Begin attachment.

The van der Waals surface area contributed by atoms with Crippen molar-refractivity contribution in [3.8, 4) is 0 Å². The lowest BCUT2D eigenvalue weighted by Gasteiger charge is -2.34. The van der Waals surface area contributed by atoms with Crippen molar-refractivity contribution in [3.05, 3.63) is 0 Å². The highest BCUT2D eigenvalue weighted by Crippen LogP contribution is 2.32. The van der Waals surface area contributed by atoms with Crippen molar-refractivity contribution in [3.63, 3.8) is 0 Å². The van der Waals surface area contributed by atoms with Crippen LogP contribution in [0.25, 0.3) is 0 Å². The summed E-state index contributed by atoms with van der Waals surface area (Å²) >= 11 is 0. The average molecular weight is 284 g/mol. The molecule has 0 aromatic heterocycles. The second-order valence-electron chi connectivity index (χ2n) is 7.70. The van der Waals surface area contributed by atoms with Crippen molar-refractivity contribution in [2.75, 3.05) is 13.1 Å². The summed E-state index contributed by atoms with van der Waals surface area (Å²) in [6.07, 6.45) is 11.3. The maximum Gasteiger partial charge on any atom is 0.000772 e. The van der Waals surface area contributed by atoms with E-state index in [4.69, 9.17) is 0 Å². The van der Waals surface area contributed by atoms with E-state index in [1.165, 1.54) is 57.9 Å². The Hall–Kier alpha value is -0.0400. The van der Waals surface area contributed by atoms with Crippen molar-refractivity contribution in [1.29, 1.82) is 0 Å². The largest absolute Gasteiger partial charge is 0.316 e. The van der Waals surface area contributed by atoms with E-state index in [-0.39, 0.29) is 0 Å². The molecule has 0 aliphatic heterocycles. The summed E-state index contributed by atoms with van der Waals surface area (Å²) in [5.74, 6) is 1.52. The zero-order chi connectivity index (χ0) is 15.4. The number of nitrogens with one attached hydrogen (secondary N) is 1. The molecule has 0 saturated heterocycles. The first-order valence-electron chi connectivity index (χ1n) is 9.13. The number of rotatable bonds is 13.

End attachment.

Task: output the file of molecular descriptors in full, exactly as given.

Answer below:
The van der Waals surface area contributed by atoms with Crippen molar-refractivity contribution in [3.8, 4) is 0 Å². The lowest BCUT2D eigenvalue weighted by Gasteiger charge is -2.34. The van der Waals surface area contributed by atoms with Crippen molar-refractivity contribution in [3.05, 3.63) is 0 Å². The highest BCUT2D eigenvalue weighted by Crippen LogP contribution is 2.32. The van der Waals surface area contributed by atoms with Crippen molar-refractivity contribution in [3.63, 3.8) is 0 Å². The van der Waals surface area contributed by atoms with Crippen LogP contribution in [0.25, 0.3) is 0 Å². The summed E-state index contributed by atoms with van der Waals surface area (Å²) >= 11 is 0. The average molecular weight is 284 g/mol. The molecule has 0 aromatic heterocycles. The second-order valence-electron chi connectivity index (χ2n) is 7.70. The van der Waals surface area contributed by atoms with Crippen molar-refractivity contribution in [2.75, 3.05) is 13.1 Å². The summed E-state index contributed by atoms with van der Waals surface area (Å²) in [6.07, 6.45) is 11.3. The maximum Gasteiger partial charge on any atom is 0.000772 e. The van der Waals surface area contributed by atoms with E-state index in [4.69, 9.17) is 0 Å². The van der Waals surface area contributed by atoms with E-state index in [1.165, 1.54) is 57.9 Å². The Hall–Kier alpha value is -0.0400. The van der Waals surface area contributed by atoms with Crippen molar-refractivity contribution in [1.29, 1.82) is 0 Å². The largest absolute Gasteiger partial charge is 0.316 e. The van der Waals surface area contributed by atoms with E-state index in [-0.39, 0.29) is 0 Å². The molecule has 0 aliphatic heterocycles. The summed E-state index contributed by atoms with van der Waals surface area (Å²) in [5.74, 6) is 1.52. The zero-order chi connectivity index (χ0) is 15.4. The number of nitrogens with one attached hydrogen (secondary N) is 1. The molecule has 0 saturated heterocycles. The first-order valence-electron chi connectivity index (χ1n) is 9.13. The number of rotatable bonds is 13.